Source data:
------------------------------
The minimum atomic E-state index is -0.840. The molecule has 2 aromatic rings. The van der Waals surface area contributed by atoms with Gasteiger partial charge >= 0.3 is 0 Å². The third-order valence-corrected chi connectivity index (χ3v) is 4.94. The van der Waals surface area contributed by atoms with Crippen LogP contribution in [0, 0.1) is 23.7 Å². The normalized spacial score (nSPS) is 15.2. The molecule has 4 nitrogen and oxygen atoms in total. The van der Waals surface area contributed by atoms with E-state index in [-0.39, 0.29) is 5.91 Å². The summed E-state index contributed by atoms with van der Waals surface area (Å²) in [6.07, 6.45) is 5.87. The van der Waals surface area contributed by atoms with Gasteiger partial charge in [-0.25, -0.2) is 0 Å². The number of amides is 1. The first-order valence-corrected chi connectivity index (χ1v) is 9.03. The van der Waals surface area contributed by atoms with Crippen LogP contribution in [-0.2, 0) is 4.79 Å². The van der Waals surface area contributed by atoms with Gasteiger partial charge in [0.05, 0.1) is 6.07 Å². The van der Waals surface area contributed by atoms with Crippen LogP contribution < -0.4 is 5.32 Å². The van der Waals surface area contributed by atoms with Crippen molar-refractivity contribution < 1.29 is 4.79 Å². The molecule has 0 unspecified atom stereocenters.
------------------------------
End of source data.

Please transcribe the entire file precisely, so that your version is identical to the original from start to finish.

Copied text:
The minimum atomic E-state index is -0.840. The molecule has 2 aromatic rings. The van der Waals surface area contributed by atoms with Gasteiger partial charge >= 0.3 is 0 Å². The third-order valence-corrected chi connectivity index (χ3v) is 4.94. The van der Waals surface area contributed by atoms with Crippen LogP contribution in [0, 0.1) is 23.7 Å². The normalized spacial score (nSPS) is 15.2. The molecule has 4 nitrogen and oxygen atoms in total. The van der Waals surface area contributed by atoms with E-state index in [-0.39, 0.29) is 5.91 Å². The summed E-state index contributed by atoms with van der Waals surface area (Å²) in [6.07, 6.45) is 5.87. The van der Waals surface area contributed by atoms with Gasteiger partial charge in [-0.25, -0.2) is 0 Å². The number of amides is 1. The first-order valence-corrected chi connectivity index (χ1v) is 9.03. The van der Waals surface area contributed by atoms with Crippen LogP contribution in [-0.2, 0) is 4.79 Å². The van der Waals surface area contributed by atoms with Gasteiger partial charge in [0.05, 0.1) is 6.07 Å². The van der Waals surface area contributed by atoms with Crippen LogP contribution < -0.4 is 5.32 Å². The van der Waals surface area contributed by atoms with Crippen molar-refractivity contribution < 1.29 is 4.79 Å². The molecule has 0 unspecified atom stereocenters.